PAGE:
West Coast Beauty

While snakes and carnivorous plants are the primary focus of this site, an interest in biodiversity and conservation means that naturally I dabble in trying to grow/raise a suite of other things as well. Other strange plants are a shoe-in of course (no carnivore enthusiast is likely to escape growing at least one aroid eventually), but I also have a soft spot for wildflowers of many kinds. A lot of them seem to want to give me headaches when trying to grow them (several dozen seeds sown this year, a mere handful successfully growing -which means of course only that new attempts will follow soon enough), but at least one in particular has truly taken off in a phenomenal way:

Small, but upon close inspection they have all the same beauty as their more familiar larger cousins.

Lupinus bicolor is known by many common names (all the more reason to just use the one scientific title): miniature lupine, bicolor annual lupine, Lindley's lupine or pygmy-leaved lupine among others. It has quite a range, stretching from Baja California all the way along the western coast of North America to British Columbia, and isn't particularly picky about its habitat either. While it has a penchant for places a little on the drier side (as many lupines do) such as grasslands and oak-chaparral or sage scrublands, it can also be found in more moist environs so long as the soil drains well. Being so widespread and adaptable, this is luckily one wildflower that is not under any particular threat in its native habitat, though one should never take large numbers and a widespread foothold for granted; after all, the passenger pigeon once numbered billions and lived across all of eastern North America, and now numbers zero, so taking care to preserve even the weeds is wise. As some of the common names suggest, this is an annual species (rarely biennial), not persisting year after year like the garden variety does but instead setting numerous seeds to maintain its population.

The common habit of this species also lends toward it being fairly small typically, though with how it's behaving in the trays here "small" may really be a relative term:

"Small." Right. These stems are nearing 2 feet tall in some cases.

Perhaps it's because the whole plant doesn't get full sun all day long, but still, one would think it might stay a little more squat like most of the descriptions say (though the descriptions I can find say it is a fairly variable little plant). We'll find out next year after I sow the newly collected seeds about in the yard.

L. bicolor does have a rather interesting growth pattern compared to other lupines though, typically maxing out at just under a foot tall in the leaf-bearing stems themselves (and perhaps another 4-8 inches with the inflorescence), and from the central rosette develops one to several separate scrambling stems with more or less alternating leaves. Each leaf sits on a narrow petiole and fans out into several oblong leaflets; together across the whole plant they make for a fairly bushy appearance. The entire plant, too, is covered in long, silvery hairs, so it also looks somewhere between spiky and fuzzy and is quite soft to the touch.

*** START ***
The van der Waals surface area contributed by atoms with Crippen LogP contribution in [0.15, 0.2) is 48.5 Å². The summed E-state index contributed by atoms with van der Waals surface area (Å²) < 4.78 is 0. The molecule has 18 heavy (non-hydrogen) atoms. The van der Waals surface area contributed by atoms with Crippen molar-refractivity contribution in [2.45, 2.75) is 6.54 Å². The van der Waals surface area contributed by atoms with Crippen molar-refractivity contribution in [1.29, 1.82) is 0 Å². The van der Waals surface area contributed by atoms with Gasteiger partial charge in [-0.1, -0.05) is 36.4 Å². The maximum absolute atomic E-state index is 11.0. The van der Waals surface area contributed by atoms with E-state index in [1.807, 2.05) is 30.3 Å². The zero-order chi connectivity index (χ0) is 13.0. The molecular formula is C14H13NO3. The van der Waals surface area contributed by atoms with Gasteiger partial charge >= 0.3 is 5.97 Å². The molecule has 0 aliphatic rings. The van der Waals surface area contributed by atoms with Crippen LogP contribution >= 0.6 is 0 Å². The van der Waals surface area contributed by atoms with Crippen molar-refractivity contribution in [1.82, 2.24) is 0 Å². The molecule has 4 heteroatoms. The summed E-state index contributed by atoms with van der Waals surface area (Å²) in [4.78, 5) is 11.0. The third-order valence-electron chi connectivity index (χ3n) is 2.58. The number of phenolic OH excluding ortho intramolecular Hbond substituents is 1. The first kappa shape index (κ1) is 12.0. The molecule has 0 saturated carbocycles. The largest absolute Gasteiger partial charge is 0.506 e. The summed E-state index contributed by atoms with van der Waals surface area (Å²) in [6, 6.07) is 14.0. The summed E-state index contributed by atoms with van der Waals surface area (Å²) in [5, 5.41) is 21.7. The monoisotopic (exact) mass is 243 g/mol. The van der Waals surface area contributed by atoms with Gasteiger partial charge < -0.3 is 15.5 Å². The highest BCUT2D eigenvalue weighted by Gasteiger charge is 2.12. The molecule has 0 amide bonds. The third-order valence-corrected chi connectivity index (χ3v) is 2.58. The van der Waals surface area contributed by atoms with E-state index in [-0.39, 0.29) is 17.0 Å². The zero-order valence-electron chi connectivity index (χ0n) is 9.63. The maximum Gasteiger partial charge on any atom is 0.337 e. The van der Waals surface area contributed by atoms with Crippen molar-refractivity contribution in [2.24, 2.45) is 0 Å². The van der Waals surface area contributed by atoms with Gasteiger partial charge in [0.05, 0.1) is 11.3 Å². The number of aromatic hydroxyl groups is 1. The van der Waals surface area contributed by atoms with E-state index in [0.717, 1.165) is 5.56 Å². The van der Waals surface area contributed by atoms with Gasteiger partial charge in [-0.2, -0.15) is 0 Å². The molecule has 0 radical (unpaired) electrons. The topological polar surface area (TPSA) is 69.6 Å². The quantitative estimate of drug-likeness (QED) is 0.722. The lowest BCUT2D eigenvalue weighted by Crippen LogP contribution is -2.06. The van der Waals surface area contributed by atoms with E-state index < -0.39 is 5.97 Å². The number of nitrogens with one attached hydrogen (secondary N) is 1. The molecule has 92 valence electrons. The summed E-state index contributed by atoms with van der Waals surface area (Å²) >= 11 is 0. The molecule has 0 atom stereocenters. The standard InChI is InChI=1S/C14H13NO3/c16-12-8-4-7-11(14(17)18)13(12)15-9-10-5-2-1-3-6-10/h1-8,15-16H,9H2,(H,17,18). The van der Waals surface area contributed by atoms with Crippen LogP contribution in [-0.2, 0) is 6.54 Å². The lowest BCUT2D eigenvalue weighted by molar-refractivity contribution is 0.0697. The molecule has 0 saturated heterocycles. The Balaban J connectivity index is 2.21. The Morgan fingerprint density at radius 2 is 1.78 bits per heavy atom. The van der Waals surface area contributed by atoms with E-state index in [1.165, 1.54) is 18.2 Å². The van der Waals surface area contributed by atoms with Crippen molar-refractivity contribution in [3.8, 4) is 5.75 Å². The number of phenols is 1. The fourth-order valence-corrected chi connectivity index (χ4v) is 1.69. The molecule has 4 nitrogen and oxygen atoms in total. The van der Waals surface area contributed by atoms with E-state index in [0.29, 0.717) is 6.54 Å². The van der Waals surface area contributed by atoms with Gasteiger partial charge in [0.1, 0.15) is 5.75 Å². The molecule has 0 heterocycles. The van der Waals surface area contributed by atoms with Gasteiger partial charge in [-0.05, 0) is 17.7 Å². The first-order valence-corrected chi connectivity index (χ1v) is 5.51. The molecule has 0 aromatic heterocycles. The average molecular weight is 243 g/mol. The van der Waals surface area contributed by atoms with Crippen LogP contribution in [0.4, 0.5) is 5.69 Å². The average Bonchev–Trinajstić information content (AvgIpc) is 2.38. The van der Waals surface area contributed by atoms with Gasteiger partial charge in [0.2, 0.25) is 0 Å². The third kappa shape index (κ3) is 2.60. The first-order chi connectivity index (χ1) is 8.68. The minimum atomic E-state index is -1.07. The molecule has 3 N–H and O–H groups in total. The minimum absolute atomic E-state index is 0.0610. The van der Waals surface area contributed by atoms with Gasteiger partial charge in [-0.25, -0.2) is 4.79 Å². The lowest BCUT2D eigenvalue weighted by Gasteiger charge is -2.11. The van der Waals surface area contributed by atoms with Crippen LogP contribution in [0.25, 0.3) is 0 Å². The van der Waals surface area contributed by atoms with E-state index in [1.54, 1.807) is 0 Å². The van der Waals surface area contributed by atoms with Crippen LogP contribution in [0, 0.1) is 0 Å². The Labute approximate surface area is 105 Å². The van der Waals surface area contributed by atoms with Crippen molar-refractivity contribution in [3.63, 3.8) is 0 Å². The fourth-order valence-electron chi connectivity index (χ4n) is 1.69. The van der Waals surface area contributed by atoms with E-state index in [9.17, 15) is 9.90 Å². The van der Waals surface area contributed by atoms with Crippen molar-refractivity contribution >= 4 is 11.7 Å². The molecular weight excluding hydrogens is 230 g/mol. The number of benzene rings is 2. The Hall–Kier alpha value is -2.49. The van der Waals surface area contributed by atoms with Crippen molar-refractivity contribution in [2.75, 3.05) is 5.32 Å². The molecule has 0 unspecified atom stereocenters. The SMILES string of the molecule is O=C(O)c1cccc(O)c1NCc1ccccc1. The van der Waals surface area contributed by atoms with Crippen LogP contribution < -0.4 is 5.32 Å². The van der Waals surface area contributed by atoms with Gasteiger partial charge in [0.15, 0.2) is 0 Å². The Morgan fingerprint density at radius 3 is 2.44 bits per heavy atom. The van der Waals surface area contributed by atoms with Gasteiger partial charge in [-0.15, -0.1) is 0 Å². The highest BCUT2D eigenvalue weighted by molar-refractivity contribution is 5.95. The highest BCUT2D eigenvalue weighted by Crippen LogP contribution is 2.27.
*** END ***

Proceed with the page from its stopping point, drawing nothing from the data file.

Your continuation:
Seen from above.

The flowers, of course, are one of the main attractors in this species. As a member of the Fabaceae family (the same group that gives us peas and beans), each bloom has a rather odd structure, with two major lobes forming the upper and lower halves of the flower and a pointed "keel" hidden within the separate halves of the lower lobe that contains both the stigma and anthers. The upper lobe has two halves that both flare backward and frame the lower parts, and in this species the outer edges match the lower lobe in being a beautiful indigo blue-purple coloration typically, while the inner half ranges from stark white to (especially when aged a bit) light or deep pink. One stalk will typically develop several whorls of 2-6 flowers each, each whorl opening together and then fading out shortly after the next opens.

Barely a centimeter long, but full of beauty.

As the male and female reproductive parts are both house together within the hidden keel, while there are pollinators for this and the many other similarly structured pea flowers, it also nearly ensures that there will be at least a self-pollination event with each bloom. After the flower is spent, pods looking very much like (as might be expected in this family) hairy pea pods, each containing a small number of small, grayish brown semi-flattened "beans," which then winter over to sprout the next spring.

Seedpods at night; realizing I hadn't a photo of these, I had to rush out and take one for this article, hence the odd lighting.

While this may not be the species one would look for to plant as the centerpiece of the front yard, it is certainly a variety that should be appreciated by any wildflower connoisseur, and should you live on the west coast of the US definitely a species that should be considered for planting in a native wildflower garden. They're not particularly picky on soil, though locations a bit on the drier and more well-drained side are appreciated (just make sure they get good watering early in the year to develop the necessary taproots) which means fairly xeric locations or even modified clay soils suit them just fine. They are a great species to plant alongside other flowers too as, just like many of the other legumes, they host nitrogen-fixing bacteria in structures within their roots and so can help enrich the soil. Make sure to collect or at least sow out seeds each year in order to bring them back, and then sit back and enjoy the delicate flowers and fuzzy leaves.